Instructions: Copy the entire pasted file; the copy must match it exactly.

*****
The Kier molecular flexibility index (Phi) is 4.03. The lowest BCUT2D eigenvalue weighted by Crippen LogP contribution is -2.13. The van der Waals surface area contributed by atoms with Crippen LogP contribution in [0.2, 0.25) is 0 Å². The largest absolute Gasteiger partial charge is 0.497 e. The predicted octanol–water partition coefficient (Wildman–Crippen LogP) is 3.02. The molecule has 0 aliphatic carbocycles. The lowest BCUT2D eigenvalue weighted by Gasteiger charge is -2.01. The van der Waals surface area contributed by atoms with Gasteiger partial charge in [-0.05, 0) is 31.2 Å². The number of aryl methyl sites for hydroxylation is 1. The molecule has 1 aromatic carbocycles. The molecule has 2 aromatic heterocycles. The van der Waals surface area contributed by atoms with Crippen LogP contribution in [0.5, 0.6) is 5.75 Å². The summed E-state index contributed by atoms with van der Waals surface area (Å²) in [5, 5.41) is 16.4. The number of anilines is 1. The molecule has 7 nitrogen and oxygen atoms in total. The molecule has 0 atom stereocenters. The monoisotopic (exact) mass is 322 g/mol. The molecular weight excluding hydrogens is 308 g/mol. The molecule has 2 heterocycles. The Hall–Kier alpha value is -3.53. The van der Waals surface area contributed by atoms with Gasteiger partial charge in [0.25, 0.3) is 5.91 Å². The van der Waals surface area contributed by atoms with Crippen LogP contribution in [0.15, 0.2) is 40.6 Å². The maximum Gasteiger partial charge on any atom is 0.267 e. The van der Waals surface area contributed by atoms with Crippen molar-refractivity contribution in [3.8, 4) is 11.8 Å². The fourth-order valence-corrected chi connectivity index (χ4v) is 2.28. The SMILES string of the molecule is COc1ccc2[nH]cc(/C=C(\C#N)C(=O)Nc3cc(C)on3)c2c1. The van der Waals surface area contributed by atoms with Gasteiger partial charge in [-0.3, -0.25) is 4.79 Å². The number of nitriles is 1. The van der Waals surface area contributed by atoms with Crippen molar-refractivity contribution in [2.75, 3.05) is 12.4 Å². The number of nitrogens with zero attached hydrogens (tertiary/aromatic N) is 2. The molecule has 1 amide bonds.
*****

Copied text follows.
The Kier molecular flexibility index (Phi) is 4.03. The lowest BCUT2D eigenvalue weighted by Crippen LogP contribution is -2.13. The van der Waals surface area contributed by atoms with Crippen LogP contribution in [0.2, 0.25) is 0 Å². The largest absolute Gasteiger partial charge is 0.497 e. The predicted octanol–water partition coefficient (Wildman–Crippen LogP) is 3.02. The molecule has 0 aliphatic carbocycles. The lowest BCUT2D eigenvalue weighted by Gasteiger charge is -2.01. The van der Waals surface area contributed by atoms with Gasteiger partial charge in [-0.05, 0) is 31.2 Å². The number of aryl methyl sites for hydroxylation is 1. The molecule has 1 aromatic carbocycles. The molecule has 2 aromatic heterocycles. The van der Waals surface area contributed by atoms with Crippen LogP contribution in [0.5, 0.6) is 5.75 Å². The summed E-state index contributed by atoms with van der Waals surface area (Å²) in [5, 5.41) is 16.4. The number of anilines is 1. The molecule has 7 nitrogen and oxygen atoms in total. The molecule has 0 atom stereocenters. The monoisotopic (exact) mass is 322 g/mol. The molecular weight excluding hydrogens is 308 g/mol. The molecule has 2 heterocycles. The Hall–Kier alpha value is -3.53. The van der Waals surface area contributed by atoms with Gasteiger partial charge in [0.25, 0.3) is 5.91 Å². The van der Waals surface area contributed by atoms with Crippen LogP contribution in [0.15, 0.2) is 40.6 Å². The maximum Gasteiger partial charge on any atom is 0.267 e. The van der Waals surface area contributed by atoms with Crippen molar-refractivity contribution in [3.8, 4) is 11.8 Å². The fourth-order valence-corrected chi connectivity index (χ4v) is 2.28. The SMILES string of the molecule is COc1ccc2[nH]cc(/C=C(\C#N)C(=O)Nc3cc(C)on3)c2c1. The van der Waals surface area contributed by atoms with Gasteiger partial charge in [-0.3, -0.25) is 4.79 Å². The number of nitriles is 1. The van der Waals surface area contributed by atoms with Crippen molar-refractivity contribution in [2.75, 3.05) is 12.4 Å². The number of nitrogens with zero attached hydrogens (tertiary/aromatic N) is 2. The molecule has 1 amide bonds.